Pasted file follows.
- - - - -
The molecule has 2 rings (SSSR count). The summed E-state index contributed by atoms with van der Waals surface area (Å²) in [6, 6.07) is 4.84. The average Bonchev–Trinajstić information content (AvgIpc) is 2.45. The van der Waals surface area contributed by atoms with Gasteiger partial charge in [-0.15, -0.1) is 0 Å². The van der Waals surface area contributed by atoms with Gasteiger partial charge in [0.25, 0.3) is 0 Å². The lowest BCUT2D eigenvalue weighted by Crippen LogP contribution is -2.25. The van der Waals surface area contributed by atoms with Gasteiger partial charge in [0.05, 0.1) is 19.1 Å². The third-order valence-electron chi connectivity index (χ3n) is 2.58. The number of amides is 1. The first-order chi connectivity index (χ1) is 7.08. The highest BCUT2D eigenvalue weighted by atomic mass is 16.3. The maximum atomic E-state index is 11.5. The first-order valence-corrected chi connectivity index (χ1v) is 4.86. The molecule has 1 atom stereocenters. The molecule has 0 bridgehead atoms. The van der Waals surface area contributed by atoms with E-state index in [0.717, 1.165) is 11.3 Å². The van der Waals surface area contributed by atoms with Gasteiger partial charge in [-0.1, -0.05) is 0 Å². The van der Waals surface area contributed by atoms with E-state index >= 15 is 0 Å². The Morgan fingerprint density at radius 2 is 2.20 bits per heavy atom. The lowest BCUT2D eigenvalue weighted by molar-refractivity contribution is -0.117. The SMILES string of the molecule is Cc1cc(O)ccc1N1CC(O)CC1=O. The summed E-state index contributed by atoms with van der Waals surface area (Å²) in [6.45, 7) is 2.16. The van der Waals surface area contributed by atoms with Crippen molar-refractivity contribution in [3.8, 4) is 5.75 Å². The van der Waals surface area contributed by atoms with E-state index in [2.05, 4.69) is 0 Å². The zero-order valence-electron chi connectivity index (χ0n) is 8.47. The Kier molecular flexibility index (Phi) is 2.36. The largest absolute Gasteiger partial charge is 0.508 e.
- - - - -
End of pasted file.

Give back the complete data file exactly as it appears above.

The molecule has 2 rings (SSSR count). The summed E-state index contributed by atoms with van der Waals surface area (Å²) in [6, 6.07) is 4.84. The average Bonchev–Trinajstić information content (AvgIpc) is 2.45. The van der Waals surface area contributed by atoms with Gasteiger partial charge in [-0.15, -0.1) is 0 Å². The van der Waals surface area contributed by atoms with Gasteiger partial charge in [0.25, 0.3) is 0 Å². The lowest BCUT2D eigenvalue weighted by Crippen LogP contribution is -2.25. The van der Waals surface area contributed by atoms with Gasteiger partial charge in [0.05, 0.1) is 19.1 Å². The third-order valence-electron chi connectivity index (χ3n) is 2.58. The number of amides is 1. The first-order chi connectivity index (χ1) is 7.08. The highest BCUT2D eigenvalue weighted by atomic mass is 16.3. The maximum atomic E-state index is 11.5. The first-order valence-corrected chi connectivity index (χ1v) is 4.86. The molecule has 1 atom stereocenters. The molecule has 0 bridgehead atoms. The van der Waals surface area contributed by atoms with E-state index in [0.717, 1.165) is 11.3 Å². The van der Waals surface area contributed by atoms with Gasteiger partial charge in [-0.1, -0.05) is 0 Å². The van der Waals surface area contributed by atoms with E-state index >= 15 is 0 Å². The Morgan fingerprint density at radius 2 is 2.20 bits per heavy atom. The lowest BCUT2D eigenvalue weighted by molar-refractivity contribution is -0.117. The SMILES string of the molecule is Cc1cc(O)ccc1N1CC(O)CC1=O. The summed E-state index contributed by atoms with van der Waals surface area (Å²) in [6.45, 7) is 2.16. The van der Waals surface area contributed by atoms with Crippen molar-refractivity contribution in [3.8, 4) is 5.75 Å². The van der Waals surface area contributed by atoms with E-state index in [2.05, 4.69) is 0 Å². The zero-order valence-electron chi connectivity index (χ0n) is 8.47. The Kier molecular flexibility index (Phi) is 2.36. The largest absolute Gasteiger partial charge is 0.508 e.